Gangs Terrorize Neighborhood, Says Family of Two Victims
POMONA, Calif. (AP) _ The family of a teen-ager shot to death in front of his home just feet from where his father was fatally shot in April says their neighborhood has become a shooting gallery for gang members.
″We always expect it on the weekend, starting Friday night,″ the victim’s grandmother, Josephine Zapien, said Sunday. ″It’s a nice, quiet neighborhood except on weekends, when trouble comes from the outside.″
Andrew Zapien, 19, was felled by gunfire from a vacant commercial building across the street as he arrived home about 12:45 a.m. Saturday, police spokeswoman Nancy Harmon said.
″I ran outside and Andrew was lying alongside the truck,″ said his mother, Dolores Zapien, who said the assailants fired 30 or more times.
Another son, Raul Jr., took Zapien to Pomona Valley Community Hospital, where he was pronounced dead on arrival. It was the same hospital where his father died in April.
″They fire at anybody who goes into this neighborhood,″ Mrs. Zapien said Saturday. ″I have to get out of this house.″
Ms. Harmon said Sunday she knew of no arrests yet in the shooting, which police say is gang-related.
On April 13, Mrs. Zapien’s husband, Raul, 44, was shot in the back of the head as he sat on the porch with two other family members, said Sgt. Dale La Fleur. He died two days later.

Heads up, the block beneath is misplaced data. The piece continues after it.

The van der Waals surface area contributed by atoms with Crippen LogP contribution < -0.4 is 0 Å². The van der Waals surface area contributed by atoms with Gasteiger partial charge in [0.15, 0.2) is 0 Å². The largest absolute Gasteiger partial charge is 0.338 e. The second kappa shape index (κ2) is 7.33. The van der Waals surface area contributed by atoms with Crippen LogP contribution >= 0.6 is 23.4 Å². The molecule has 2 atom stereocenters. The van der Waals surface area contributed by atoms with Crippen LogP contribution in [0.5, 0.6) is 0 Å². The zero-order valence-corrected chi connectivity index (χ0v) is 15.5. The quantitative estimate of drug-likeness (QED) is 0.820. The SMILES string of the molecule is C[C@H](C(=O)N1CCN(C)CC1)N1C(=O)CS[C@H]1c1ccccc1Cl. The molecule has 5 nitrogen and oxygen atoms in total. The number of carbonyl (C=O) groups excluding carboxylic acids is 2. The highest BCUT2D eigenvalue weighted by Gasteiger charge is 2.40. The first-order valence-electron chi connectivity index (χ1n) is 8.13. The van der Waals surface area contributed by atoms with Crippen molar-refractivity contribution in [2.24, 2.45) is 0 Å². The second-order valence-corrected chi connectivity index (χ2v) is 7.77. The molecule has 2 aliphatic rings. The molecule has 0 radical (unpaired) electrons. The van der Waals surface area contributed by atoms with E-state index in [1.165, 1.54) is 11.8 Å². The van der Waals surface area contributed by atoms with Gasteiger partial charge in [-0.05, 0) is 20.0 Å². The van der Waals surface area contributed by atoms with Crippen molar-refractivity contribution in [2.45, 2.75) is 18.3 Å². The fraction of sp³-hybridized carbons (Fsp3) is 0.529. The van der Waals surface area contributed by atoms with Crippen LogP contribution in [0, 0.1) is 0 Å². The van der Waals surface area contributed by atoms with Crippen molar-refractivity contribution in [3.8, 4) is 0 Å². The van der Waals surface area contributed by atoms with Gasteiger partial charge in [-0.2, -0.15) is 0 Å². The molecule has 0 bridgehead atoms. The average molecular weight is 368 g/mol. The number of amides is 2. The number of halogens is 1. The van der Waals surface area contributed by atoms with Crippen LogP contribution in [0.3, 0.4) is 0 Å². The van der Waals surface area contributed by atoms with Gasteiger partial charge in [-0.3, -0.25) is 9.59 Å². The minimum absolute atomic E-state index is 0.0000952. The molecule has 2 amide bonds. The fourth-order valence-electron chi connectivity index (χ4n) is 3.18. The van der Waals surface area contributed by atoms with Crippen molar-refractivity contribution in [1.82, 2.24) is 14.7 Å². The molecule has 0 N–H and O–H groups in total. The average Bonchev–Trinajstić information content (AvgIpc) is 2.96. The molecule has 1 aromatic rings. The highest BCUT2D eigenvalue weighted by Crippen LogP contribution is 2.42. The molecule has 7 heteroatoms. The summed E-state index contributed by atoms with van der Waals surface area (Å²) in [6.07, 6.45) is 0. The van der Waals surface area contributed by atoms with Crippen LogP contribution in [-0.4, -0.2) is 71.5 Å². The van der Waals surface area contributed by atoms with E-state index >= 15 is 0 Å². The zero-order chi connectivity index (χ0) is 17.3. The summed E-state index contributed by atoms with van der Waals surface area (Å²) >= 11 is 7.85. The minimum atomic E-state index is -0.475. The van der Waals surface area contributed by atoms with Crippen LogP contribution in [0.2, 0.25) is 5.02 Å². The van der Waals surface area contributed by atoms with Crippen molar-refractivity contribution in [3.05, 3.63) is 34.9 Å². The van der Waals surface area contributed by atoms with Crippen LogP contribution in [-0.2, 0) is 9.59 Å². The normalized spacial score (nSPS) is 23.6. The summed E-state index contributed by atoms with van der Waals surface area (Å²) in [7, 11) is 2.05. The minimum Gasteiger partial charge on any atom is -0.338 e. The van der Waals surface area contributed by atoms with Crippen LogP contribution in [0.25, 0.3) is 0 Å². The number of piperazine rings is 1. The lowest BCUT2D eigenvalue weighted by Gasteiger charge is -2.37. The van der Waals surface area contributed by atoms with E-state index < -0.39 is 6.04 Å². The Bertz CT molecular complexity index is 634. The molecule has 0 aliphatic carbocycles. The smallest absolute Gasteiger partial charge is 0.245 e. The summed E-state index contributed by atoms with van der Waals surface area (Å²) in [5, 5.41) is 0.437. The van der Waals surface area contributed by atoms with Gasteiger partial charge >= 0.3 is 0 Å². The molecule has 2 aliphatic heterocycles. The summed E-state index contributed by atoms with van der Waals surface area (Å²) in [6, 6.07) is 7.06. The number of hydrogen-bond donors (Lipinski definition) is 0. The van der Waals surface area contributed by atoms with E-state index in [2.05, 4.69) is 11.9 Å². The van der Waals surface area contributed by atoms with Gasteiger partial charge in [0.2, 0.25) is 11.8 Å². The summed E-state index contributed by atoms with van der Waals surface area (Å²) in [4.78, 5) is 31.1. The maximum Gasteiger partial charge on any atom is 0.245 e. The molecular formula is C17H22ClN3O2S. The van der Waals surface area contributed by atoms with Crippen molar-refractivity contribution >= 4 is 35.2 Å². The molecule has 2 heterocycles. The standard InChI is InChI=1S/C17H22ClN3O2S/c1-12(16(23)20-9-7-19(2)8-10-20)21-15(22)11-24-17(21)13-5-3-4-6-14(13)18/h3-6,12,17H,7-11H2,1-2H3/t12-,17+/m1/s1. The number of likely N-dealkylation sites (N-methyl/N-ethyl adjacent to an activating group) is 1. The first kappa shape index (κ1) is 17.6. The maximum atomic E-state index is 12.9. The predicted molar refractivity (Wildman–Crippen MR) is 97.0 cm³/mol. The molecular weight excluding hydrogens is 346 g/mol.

The shots were fired from a passing pickup truck. Four men were held briefly in the shooting, but no one was ever charged, said La Fleur.
In February, Josephine Zapien and her daughter received minor injuries in another drive-by shooting that occurred while they were in the living room of the home, about 30 miles east of downtown Los Angeles.
″We were just visiting there with my son when a car went by and there was shooting,″ she said. She was struck in the shoulder and her daughter was hit in the abdomen, but neither required hospitalization, she said, adding that she knew of no arrests in the case.
Because of the danger, Andrew Zapien had purchased a flak jacket for protection when he went outside, said his mother. But he was not wearing it when he went out late Friday.
The primarily Hispanic neighborhood of single-family homes, where the Zapiens have lived for six years, is spattered with gang graffiti. Shots have been fired into other residences, but no one else has been injured, Dolores Zapien said.
She said neither her son nor any other relatives belonged to a gang, and she doesn’t believe the same shooters were involved in the separate incidents.
But she fears more violence against herself, her remaining son and daughter, Michelle, 17.
″It’s just that we live on a main street,″ she said. ″Kids from across town come here to make trouble. We’re in the way.″